Miami politicians announce climate tech funds, plus local startups are in the spotlight. Refresh Miami

FL - At global Aspen Ideas conference, tech touted as solution to our climate woes

Miami politicians announce climate tech funds, plus local startups are in the spotlight

If you live in Miami, it’s easy to see the effects of our changing climate: sunny day flooding, record-breaking heat waves, and increasingly extreme storm surges.

But at this year’s Aspen Ideas: Climate conference in Miami Beach, global leaders showcased Miami as an example not only of a major city that is vulnerable to climate change – but also one that is doing something (although perhaps not enough) about it.

The conferences’ organizers touted the three-day affair this week as a solutions-oriented event. Thanks to this focus, technology and innovation were center stage and a major topic of conversation amongst the 2,500 participants. This is even more than last year’s event, which already showcased a fair amount of tech solutions.

Refresh Miami was on the scene to bring you the key takeaways from this year’s Aspen Ideas: Climate conference.

Attention, climate tech startups: New funding opportunities on the horizon

Sure, climate tech is not one of Miami’s biggest verticals. But there’s still a case to be made that our city is a burgeoning hub for tech that helps address the climate crisis. To that end, two separate government initiatives to spur climate tech innovation were announced at Aspen.

“I am proud to announce that I secured nearly $10 million in community project funding for Florida International University’s Robotics and Autonomous Systems Laboratory for Coastal Conservation and Restoration,” said Miami congresswoman Frederica Wilson [pictured below]..

“We’re looking for solutions around climate, around sea level, around solar, energy, transit, housing – so many of the challenges that we have and believe that together we can solve them,” Levine Cava continued. “And we’re willing to put our money behind testing and then scaling them. And if there is a successful solution, the County is committed to procuring those services so that they can thrive.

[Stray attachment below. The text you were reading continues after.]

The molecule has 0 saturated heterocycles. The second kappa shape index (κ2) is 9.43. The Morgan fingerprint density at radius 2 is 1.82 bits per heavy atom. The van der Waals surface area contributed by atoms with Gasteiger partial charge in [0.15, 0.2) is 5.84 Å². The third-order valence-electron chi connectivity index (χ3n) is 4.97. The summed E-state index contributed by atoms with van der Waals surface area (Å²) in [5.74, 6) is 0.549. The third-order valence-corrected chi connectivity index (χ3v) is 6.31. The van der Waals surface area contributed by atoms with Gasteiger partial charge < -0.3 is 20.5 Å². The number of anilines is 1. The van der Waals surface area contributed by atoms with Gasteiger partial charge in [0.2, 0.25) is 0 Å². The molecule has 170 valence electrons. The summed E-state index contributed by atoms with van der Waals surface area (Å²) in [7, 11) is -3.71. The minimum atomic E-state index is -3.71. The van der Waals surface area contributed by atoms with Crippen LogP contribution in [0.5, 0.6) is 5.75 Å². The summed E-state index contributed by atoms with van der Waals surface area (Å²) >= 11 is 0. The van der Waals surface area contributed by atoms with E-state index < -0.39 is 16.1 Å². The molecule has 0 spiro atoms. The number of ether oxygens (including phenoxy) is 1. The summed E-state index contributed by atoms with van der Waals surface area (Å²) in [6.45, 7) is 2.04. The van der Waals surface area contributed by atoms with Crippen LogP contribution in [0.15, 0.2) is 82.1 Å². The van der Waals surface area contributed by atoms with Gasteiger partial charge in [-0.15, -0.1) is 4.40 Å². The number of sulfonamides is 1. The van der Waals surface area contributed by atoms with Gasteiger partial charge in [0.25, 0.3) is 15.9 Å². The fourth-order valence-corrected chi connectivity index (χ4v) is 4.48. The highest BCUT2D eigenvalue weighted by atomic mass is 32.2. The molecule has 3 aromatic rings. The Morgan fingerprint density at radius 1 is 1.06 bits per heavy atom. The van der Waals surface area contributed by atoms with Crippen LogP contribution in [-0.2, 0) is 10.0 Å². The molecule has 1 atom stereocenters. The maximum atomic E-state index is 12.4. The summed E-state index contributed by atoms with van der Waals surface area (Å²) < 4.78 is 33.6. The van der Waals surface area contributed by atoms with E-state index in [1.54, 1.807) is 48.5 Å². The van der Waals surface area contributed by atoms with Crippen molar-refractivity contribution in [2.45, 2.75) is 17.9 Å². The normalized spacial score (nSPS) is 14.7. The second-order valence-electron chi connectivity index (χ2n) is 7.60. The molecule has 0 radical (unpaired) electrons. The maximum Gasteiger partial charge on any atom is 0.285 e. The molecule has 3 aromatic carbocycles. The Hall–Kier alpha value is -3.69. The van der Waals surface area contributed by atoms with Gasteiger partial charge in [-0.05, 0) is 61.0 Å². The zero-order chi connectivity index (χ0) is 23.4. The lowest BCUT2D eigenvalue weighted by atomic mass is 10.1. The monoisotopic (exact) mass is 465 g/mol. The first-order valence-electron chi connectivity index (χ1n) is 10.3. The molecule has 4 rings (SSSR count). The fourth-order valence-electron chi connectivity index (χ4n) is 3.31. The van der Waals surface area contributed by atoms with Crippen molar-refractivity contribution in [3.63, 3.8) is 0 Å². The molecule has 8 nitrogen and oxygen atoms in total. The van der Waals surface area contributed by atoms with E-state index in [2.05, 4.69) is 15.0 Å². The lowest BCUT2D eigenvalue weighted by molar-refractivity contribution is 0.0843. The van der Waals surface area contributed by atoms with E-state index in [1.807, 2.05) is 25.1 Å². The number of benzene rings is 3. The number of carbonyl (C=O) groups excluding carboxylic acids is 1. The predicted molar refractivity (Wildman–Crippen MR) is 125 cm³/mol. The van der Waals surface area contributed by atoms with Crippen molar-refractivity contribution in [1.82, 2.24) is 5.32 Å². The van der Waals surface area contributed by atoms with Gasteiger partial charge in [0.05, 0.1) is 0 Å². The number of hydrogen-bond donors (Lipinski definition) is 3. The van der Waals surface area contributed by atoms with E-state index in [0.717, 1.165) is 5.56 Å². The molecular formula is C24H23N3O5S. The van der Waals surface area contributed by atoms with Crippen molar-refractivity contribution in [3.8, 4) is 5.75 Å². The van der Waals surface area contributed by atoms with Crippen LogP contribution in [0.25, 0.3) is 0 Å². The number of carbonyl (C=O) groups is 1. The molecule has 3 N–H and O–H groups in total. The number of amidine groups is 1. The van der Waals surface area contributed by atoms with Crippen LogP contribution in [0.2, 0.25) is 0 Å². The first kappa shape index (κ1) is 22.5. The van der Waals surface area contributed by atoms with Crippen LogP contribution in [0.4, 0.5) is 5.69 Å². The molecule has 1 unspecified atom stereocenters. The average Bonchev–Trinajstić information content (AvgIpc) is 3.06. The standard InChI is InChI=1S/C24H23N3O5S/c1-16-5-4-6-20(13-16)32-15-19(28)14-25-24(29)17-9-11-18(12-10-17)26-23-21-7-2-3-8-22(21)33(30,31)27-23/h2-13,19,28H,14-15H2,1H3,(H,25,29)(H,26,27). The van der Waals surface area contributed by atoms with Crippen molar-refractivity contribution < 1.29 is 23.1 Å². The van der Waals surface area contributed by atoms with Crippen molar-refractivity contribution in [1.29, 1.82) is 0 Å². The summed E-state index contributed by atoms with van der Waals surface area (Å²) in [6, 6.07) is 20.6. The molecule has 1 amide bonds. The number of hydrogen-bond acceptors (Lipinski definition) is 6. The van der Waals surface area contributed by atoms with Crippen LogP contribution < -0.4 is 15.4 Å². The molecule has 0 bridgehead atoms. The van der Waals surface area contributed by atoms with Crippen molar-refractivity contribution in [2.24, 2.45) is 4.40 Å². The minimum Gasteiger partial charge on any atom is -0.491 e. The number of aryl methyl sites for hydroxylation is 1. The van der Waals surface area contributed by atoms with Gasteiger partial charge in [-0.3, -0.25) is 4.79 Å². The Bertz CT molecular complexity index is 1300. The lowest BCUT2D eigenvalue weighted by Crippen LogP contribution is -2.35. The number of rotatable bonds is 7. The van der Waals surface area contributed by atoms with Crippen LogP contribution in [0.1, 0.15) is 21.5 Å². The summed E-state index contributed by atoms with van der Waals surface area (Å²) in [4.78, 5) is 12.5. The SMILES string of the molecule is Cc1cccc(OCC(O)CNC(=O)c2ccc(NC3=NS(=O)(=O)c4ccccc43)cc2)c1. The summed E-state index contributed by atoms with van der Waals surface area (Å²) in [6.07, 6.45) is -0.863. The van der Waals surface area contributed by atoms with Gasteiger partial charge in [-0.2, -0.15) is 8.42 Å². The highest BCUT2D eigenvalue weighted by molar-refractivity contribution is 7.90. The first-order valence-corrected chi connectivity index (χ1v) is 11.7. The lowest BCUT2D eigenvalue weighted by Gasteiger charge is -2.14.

”We’re so excited that we became a tech hub and have brought so much innovation, new ideas, and new entrepreneurs to Miami – and we know they can be the solution,” Levine Cava told Miami-Dade Innovation Authority, which will oversee the distribution of $9 million in seed grants for startups that are working to tackle our thorniest climate challenges.

Part of these funds come from external partners including the Knight Foundation and Citadel.“It’s fantastic to see the innovation and drive that people here in Miami have,” she said, reflecting on her time meeting local climate tech startups at a roundtable organized by the US and Miami chambers of commerce.

“So that is why the Miami-Dade Innovation Authority was created, to work with our startups and to challenge them: please help us not only make money but be part of the solution.”

Verizon also announced the second Verizon Climate Resilience Prize on stage at Aspen Ideas: Climate, which will award a total of $500,000 to four climate-tech organizations innovating to reduce climate change impacts on communities.

And Miami-Dade Mayor Daniella Levine Cava announced the launch of the Refresh MiamiLevine Cava made this announcement alongside Sheikha Shamma bint Sultan bin Khalifa Al Nahyan, a member of the Royal family of the United Arab Emirates, who also expressed excitement about our local tech ecosystem.

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